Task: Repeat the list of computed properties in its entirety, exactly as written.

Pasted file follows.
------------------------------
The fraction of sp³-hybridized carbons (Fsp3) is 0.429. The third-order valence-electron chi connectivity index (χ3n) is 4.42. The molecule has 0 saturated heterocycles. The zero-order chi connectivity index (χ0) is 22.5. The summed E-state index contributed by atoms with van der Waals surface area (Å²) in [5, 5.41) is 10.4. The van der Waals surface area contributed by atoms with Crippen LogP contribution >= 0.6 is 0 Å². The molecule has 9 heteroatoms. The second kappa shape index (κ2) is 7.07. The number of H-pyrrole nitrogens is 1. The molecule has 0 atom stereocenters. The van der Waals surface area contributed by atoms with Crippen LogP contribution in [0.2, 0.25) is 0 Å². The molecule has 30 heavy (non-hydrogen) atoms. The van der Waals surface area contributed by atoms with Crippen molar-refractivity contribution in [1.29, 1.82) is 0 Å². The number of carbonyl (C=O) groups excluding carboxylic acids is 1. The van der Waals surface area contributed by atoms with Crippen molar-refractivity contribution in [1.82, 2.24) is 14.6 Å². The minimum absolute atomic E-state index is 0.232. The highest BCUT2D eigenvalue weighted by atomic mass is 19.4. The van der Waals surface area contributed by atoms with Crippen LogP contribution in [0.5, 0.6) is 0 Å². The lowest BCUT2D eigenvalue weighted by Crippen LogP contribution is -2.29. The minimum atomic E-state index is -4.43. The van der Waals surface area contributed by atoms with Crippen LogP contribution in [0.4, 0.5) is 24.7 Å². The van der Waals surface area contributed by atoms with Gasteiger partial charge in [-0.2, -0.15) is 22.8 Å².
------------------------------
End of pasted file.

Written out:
The fraction of sp³-hybridized carbons (Fsp3) is 0.429. The third-order valence-electron chi connectivity index (χ3n) is 4.42. The molecule has 0 saturated heterocycles. The zero-order chi connectivity index (χ0) is 22.5. The summed E-state index contributed by atoms with van der Waals surface area (Å²) in [5, 5.41) is 10.4. The van der Waals surface area contributed by atoms with Crippen LogP contribution >= 0.6 is 0 Å². The molecule has 9 heteroatoms. The second kappa shape index (κ2) is 7.07. The number of H-pyrrole nitrogens is 1. The molecule has 0 atom stereocenters. The van der Waals surface area contributed by atoms with Crippen LogP contribution in [0.2, 0.25) is 0 Å². The molecule has 30 heavy (non-hydrogen) atoms. The van der Waals surface area contributed by atoms with Crippen molar-refractivity contribution in [1.29, 1.82) is 0 Å². The number of carbonyl (C=O) groups excluding carboxylic acids is 1. The van der Waals surface area contributed by atoms with Crippen molar-refractivity contribution in [1.82, 2.24) is 14.6 Å². The minimum absolute atomic E-state index is 0.232. The highest BCUT2D eigenvalue weighted by atomic mass is 19.4. The van der Waals surface area contributed by atoms with Crippen LogP contribution in [0.5, 0.6) is 0 Å². The lowest BCUT2D eigenvalue weighted by Crippen LogP contribution is -2.29. The minimum atomic E-state index is -4.43. The van der Waals surface area contributed by atoms with Crippen LogP contribution in [0.4, 0.5) is 24.7 Å². The van der Waals surface area contributed by atoms with Gasteiger partial charge in [-0.2, -0.15) is 22.8 Å².